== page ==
Ageing is a natural progression in life but one that is often negatively depicted in our culture. Yet it is extremely important that people of all ages focus on all the good things to be experienced as we age. This is especially true for children who are seeing their grandparents get older. One way to do so is through children’s books. Here are five of my favorite children’s books that represent the ageing process in a positive light.
I Love My Glam-Ma (2019)
Written by Samantha Berger and Illustrated by Sujean Rim:
This book celebrates how glamorous our grandmothers are and their special talent of turning everyday activities into exciting adventures. What I liked most about this book was how glam-mas with varying levels of physical abilities are featured yet all are equally celebrated. “Some Glam-mas stroll and some Glam-mas roll” proclaims Berger as Rim depicts one Glam-ma pulling a wagon and another Glam-ma cruising by in her wheelchair with her skateboarding granddaughter in tow. Berger's catchy phrases paired with Sims’ whimsical illustrations will make this book a hit for Glam-mas and grandchildren alike.
Strega Nona Books (1975-2018)
Written and Illustrated by Tomie dePaola:
The Strega Nona books feature the kindly Strega Nona who serves as the local witch of her small town in Italy. With her apprentices, the bumbling Big Anthony and the sharp-witted Bambolona, she cures the various ailments of the villagers with her secret remedies and a little magic. A positive aspect of the Strega Nona series is how it shows older people offer wisdom that is beneficial to all, not only their immediate family members. Strega Nona has no biological children but she is grandmother to all her village and all are welcome to benefit from her care and expertise.
Written by Arthur Dorros and Illustrated by Elisa Kleven:
This charming tale celebrates the strong bond between a curious little girl and her Abuela. While feeding the birds at the park, Rosalba imagines herself and her Abuela flying through New York City- chatting in the clouds and racing the sailboats. Dorros’s story skillfully intermixes Rosalba’s imagination with stories of Abuela’s past and all the hard work she put in to get her and her family where they are today. Kleven’s mixed media artwork masterfully blends watercolor, pastels, and paper into a vibrant city scape where each page is full of colorful details you could enjoy for hours. In Abuela, Dorros and Kleven remind readers there are many adventures to be had at any age as long as you have the gumption to go on them.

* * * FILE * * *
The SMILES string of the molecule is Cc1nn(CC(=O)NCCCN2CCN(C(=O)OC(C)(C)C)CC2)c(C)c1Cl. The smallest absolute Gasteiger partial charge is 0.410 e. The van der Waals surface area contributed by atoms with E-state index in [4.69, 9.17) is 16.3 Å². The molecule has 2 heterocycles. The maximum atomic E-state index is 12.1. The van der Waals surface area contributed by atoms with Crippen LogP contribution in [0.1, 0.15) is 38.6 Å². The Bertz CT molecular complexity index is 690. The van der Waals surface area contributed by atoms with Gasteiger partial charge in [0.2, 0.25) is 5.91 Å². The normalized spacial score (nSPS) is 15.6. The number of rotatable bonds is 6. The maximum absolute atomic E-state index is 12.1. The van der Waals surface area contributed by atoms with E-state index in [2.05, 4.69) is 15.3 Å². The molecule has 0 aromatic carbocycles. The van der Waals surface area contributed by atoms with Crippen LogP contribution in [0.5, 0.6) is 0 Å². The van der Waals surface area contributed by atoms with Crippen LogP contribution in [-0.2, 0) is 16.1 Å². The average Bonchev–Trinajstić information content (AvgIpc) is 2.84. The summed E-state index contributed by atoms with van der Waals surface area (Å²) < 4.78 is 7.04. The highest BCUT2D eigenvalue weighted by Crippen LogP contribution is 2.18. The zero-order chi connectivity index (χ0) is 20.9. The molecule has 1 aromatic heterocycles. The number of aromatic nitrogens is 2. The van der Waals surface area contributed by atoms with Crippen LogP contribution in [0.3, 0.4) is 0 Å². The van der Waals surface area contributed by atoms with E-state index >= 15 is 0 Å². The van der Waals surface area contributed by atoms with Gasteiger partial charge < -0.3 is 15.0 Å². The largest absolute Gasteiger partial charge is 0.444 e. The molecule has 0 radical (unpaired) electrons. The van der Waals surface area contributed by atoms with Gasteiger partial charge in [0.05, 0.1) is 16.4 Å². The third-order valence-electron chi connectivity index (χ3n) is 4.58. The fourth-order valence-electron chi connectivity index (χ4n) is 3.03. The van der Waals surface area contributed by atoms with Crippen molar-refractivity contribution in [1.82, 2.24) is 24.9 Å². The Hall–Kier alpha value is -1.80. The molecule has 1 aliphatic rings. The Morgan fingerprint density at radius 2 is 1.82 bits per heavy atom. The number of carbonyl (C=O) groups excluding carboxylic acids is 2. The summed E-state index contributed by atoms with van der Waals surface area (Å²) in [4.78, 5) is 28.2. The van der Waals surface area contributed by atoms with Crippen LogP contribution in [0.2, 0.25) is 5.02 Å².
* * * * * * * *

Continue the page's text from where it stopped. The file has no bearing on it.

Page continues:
These Hands (2010)
Written by Margaret H. Mason and Illustrated by Floyd Cooper:
These Hands follows a young boy and his grandfather throughout their day full of various activities such as baseball, baking, and tying shoelaces. The grandfather can’t do everything he used to but he is able to adapt so he can still have a very active lifestyle with his grandson. This is important because it highlights that even if your skill level has changed you can still do many things and enjoy them. Furthermore, your talents are integral to teaching others. With its poignant message and beautiful illustrations, These hands does not shy away from the theme that because of the struggles of our grandparents the younger generation is able to have a better life.
Wilfrid Gordon McDonald Partridge (1984)
Written by Mem Fox and Illustrated by Julie Vivas:
Wilfrid Gordon McDonald Partridge was the book that first came to my mind when I had the idea for this article. It features a young boy who sets out to help his friend Miss Nancy regain her memory. He asks her other friends at the home what a memory is and receives various replies: “Mrs. Gordon who plays the organ” says a memory is “something warm;” while Mr. Drysdale proclaims a memory is “as precious as gold.” Wilfrid finds examples of items from his life that represent these themes and brings them to Miss Nancy. With Wilfrid’s encouragement Miss Nancy recalls moments from her childhood and shares her stories to Wilfrid’s delight. What is so amazing about this book is how it takes on a very prevalent topic, memory loss, and explains it in a way that children can understand. It doesn't sugar coat the subject but instead shows how children and grown-ups can bond together even through difficult times. Fox’s clever wordplay and Vivas’ beautiful illustrations will easily evoke emotion in children and adults alike.